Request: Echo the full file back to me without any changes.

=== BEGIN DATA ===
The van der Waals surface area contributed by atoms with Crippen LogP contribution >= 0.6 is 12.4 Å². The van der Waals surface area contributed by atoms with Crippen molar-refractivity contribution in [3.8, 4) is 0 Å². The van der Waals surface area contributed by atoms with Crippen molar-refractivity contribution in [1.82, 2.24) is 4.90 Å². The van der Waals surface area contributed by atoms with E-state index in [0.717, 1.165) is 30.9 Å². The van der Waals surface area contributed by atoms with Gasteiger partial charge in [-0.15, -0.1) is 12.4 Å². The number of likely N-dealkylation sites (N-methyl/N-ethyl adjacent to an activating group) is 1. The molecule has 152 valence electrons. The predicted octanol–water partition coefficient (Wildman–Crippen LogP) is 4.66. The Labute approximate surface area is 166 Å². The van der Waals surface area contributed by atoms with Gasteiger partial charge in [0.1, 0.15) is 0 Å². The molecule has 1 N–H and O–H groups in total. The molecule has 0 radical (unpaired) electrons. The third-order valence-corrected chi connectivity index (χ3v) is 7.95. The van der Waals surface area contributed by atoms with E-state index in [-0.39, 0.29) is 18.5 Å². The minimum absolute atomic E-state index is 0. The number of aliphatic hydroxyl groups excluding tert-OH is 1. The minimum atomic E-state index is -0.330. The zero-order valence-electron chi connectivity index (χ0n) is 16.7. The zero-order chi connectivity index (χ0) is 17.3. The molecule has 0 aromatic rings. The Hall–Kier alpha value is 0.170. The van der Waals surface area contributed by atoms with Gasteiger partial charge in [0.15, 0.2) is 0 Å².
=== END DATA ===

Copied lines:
The van der Waals surface area contributed by atoms with Crippen LogP contribution >= 0.6 is 12.4 Å². The van der Waals surface area contributed by atoms with Crippen molar-refractivity contribution in [3.8, 4) is 0 Å². The van der Waals surface area contributed by atoms with Crippen molar-refractivity contribution in [1.82, 2.24) is 4.90 Å². The van der Waals surface area contributed by atoms with E-state index in [0.717, 1.165) is 30.9 Å². The van der Waals surface area contributed by atoms with Gasteiger partial charge in [-0.15, -0.1) is 12.4 Å². The number of likely N-dealkylation sites (N-methyl/N-ethyl adjacent to an activating group) is 1. The molecule has 152 valence electrons. The predicted octanol–water partition coefficient (Wildman–Crippen LogP) is 4.66. The Labute approximate surface area is 166 Å². The van der Waals surface area contributed by atoms with Gasteiger partial charge in [0.1, 0.15) is 0 Å². The molecule has 1 N–H and O–H groups in total. The molecule has 0 radical (unpaired) electrons. The third-order valence-corrected chi connectivity index (χ3v) is 7.95. The van der Waals surface area contributed by atoms with E-state index in [-0.39, 0.29) is 18.5 Å². The minimum absolute atomic E-state index is 0. The number of aliphatic hydroxyl groups excluding tert-OH is 1. The minimum atomic E-state index is -0.330. The zero-order valence-electron chi connectivity index (χ0n) is 16.7. The zero-order chi connectivity index (χ0) is 17.3. The molecule has 0 aromatic rings. The Hall–Kier alpha value is 0.170. The van der Waals surface area contributed by atoms with Gasteiger partial charge in [0.15, 0.2) is 0 Å².